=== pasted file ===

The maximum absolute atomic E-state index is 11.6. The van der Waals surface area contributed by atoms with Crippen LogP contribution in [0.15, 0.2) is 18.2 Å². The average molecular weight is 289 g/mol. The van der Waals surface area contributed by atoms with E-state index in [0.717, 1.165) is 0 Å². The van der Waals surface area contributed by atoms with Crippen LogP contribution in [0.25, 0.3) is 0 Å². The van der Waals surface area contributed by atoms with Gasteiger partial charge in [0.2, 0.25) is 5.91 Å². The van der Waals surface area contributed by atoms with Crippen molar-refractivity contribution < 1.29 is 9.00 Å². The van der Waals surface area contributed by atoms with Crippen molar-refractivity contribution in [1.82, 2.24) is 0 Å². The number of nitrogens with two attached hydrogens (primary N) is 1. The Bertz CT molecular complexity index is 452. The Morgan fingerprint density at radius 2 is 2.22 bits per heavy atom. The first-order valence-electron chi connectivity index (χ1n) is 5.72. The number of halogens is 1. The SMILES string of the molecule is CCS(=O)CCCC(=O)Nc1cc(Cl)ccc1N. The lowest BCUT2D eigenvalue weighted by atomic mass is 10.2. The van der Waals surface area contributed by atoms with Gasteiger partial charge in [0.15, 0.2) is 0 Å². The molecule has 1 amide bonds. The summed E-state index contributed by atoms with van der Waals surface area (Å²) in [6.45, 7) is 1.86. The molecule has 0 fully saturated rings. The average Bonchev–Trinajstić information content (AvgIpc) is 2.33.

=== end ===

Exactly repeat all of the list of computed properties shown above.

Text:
The maximum absolute atomic E-state index is 11.6. The van der Waals surface area contributed by atoms with Crippen LogP contribution in [0.15, 0.2) is 18.2 Å². The average molecular weight is 289 g/mol. The van der Waals surface area contributed by atoms with E-state index in [0.717, 1.165) is 0 Å². The van der Waals surface area contributed by atoms with Crippen LogP contribution in [0.25, 0.3) is 0 Å². The van der Waals surface area contributed by atoms with Gasteiger partial charge in [0.2, 0.25) is 5.91 Å². The van der Waals surface area contributed by atoms with Crippen molar-refractivity contribution < 1.29 is 9.00 Å². The van der Waals surface area contributed by atoms with Crippen molar-refractivity contribution in [1.82, 2.24) is 0 Å². The number of nitrogens with two attached hydrogens (primary N) is 1. The Bertz CT molecular complexity index is 452. The Morgan fingerprint density at radius 2 is 2.22 bits per heavy atom. The first-order valence-electron chi connectivity index (χ1n) is 5.72. The number of halogens is 1. The SMILES string of the molecule is CCS(=O)CCCC(=O)Nc1cc(Cl)ccc1N. The lowest BCUT2D eigenvalue weighted by atomic mass is 10.2. The van der Waals surface area contributed by atoms with Gasteiger partial charge in [0.15, 0.2) is 0 Å². The molecule has 1 amide bonds. The summed E-state index contributed by atoms with van der Waals surface area (Å²) in [6.45, 7) is 1.86. The molecule has 0 fully saturated rings. The average Bonchev–Trinajstić information content (AvgIpc) is 2.33.